Today I want to offer encouragement. The lovely people who have been posting videos and memes lately in support of their children who are LGBTQ+, makes me smile often. The video with a Dad talking about loving his children regardless of their identity. The Facebook post by a Mom who wants her children to know just how unconditional her love for them is. The meme talking about acceptance and coming together. These are all uplifting, and although I would love to leave it at that, I wish to encourage a re-phrasing of a common language thread throughout.
“I will love my kids regardless of who they choose to be.” “I want my children to know that no matter who you choose to be, I’ve got you.” “Everyone is unique. You can be whoever you want.” These are great messages, and if they were talking about career choices or educational paths, there would be nothing wrong with them. Unfortunately, these statements are in regard to sexual orientation and gender identity, and therein lies the issue. What all of these messages have in common is that they view sexual orientation and gender identity as matters of choice. The people expressing the message have only the best of intentions, and it’s not their fault that this language is so deeply woven into our cultural dialog. They probably don’t even see the error, and most of us don’t either. A positive reception amongst so much negativity is refreshing, so much so that any errors in language are generally overlooked. In any event it’s there, and we must encourage those wonderful and accepting people to say it in a more understanding way.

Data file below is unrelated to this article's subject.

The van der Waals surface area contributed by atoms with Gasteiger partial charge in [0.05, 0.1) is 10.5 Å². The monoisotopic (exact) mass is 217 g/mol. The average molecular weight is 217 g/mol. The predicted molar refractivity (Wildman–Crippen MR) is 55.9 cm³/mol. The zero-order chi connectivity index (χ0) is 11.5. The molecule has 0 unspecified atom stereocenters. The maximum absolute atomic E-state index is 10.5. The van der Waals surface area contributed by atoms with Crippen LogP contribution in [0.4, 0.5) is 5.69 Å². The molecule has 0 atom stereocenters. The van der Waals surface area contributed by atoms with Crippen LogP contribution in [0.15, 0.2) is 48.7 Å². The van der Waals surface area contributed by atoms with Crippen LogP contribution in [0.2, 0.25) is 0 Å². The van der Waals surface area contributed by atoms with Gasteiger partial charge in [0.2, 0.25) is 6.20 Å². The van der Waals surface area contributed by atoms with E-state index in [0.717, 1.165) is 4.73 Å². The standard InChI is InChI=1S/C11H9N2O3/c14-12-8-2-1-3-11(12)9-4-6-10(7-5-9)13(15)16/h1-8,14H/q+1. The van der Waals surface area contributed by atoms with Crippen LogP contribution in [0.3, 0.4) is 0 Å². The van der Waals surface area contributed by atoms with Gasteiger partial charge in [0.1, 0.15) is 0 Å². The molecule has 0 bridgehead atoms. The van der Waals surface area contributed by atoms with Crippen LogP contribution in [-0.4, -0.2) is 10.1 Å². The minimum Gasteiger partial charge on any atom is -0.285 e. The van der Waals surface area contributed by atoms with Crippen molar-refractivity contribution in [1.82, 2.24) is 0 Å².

“I will love my kids regardless of who they are.” “I want my children to know that no matter who you are, I’ve got you.” “Everyone is unique. Express yourself.” These simple changes in language make all the difference. They take your message, which is already positive, and give it a level of understanding. In addition to being supportive and loving, you also get it. The idea is to take away the implication that these things are choices. I was in the closet for 34 years, and I didn’t finally come out because I ‘chose’ to be Queer. I chose what terminology to refer to myself with, and I chose to come out, but I’ve always been Queer. This is important, because we often don’t think about it. We make many decisions around our personal identities … but what we are is not one of them.
I want to applaud those expressing the support I’m talking about. Your love and acceptance toward your children makes me happy. You’re doing it right. Coming out is really tough, and when those closest make their support known so publicly, it really shows everyone that your children live in a safe environment – free from judgment, where they can be honest with and about themselves. That’s what everybody deserves. I hope you accept this message of encouragement to now use language that expresses your understanding as well as your support. Make it known that without prejudice, without assumption, you love your kids for who they are.
Oh, and keep up the great work. 🙂